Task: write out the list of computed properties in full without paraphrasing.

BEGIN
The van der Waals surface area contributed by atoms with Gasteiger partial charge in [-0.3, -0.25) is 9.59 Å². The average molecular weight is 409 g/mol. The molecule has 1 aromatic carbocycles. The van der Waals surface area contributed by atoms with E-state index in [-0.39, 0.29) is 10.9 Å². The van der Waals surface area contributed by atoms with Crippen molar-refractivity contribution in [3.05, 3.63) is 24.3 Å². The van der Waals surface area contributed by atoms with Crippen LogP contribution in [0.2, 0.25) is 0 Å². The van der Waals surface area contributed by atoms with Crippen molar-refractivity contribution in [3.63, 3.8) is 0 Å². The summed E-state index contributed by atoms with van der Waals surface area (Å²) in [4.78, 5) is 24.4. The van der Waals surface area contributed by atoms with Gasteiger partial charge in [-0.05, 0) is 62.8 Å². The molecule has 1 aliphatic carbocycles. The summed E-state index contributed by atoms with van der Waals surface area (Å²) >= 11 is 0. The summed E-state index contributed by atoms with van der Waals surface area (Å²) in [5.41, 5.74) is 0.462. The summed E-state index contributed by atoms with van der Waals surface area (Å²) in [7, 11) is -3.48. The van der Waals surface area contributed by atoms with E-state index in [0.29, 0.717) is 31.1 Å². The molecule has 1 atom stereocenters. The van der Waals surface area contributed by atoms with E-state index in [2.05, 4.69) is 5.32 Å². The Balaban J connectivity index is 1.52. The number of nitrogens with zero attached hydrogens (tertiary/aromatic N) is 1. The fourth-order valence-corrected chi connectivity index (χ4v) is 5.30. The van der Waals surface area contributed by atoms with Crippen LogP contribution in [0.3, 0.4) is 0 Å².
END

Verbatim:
The van der Waals surface area contributed by atoms with Gasteiger partial charge in [-0.3, -0.25) is 9.59 Å². The average molecular weight is 409 g/mol. The molecule has 1 aromatic carbocycles. The van der Waals surface area contributed by atoms with E-state index in [-0.39, 0.29) is 10.9 Å². The van der Waals surface area contributed by atoms with Crippen molar-refractivity contribution in [3.05, 3.63) is 24.3 Å². The van der Waals surface area contributed by atoms with Crippen LogP contribution in [0.2, 0.25) is 0 Å². The van der Waals surface area contributed by atoms with Crippen molar-refractivity contribution in [3.63, 3.8) is 0 Å². The summed E-state index contributed by atoms with van der Waals surface area (Å²) in [4.78, 5) is 24.4. The van der Waals surface area contributed by atoms with Gasteiger partial charge in [-0.05, 0) is 62.8 Å². The molecule has 1 aliphatic carbocycles. The summed E-state index contributed by atoms with van der Waals surface area (Å²) >= 11 is 0. The summed E-state index contributed by atoms with van der Waals surface area (Å²) in [5.41, 5.74) is 0.462. The summed E-state index contributed by atoms with van der Waals surface area (Å²) in [7, 11) is -3.48. The van der Waals surface area contributed by atoms with E-state index in [0.29, 0.717) is 31.1 Å². The molecule has 1 atom stereocenters. The van der Waals surface area contributed by atoms with E-state index in [2.05, 4.69) is 5.32 Å². The Balaban J connectivity index is 1.52. The number of nitrogens with zero attached hydrogens (tertiary/aromatic N) is 1. The fourth-order valence-corrected chi connectivity index (χ4v) is 5.30. The van der Waals surface area contributed by atoms with Crippen LogP contribution in [0.3, 0.4) is 0 Å².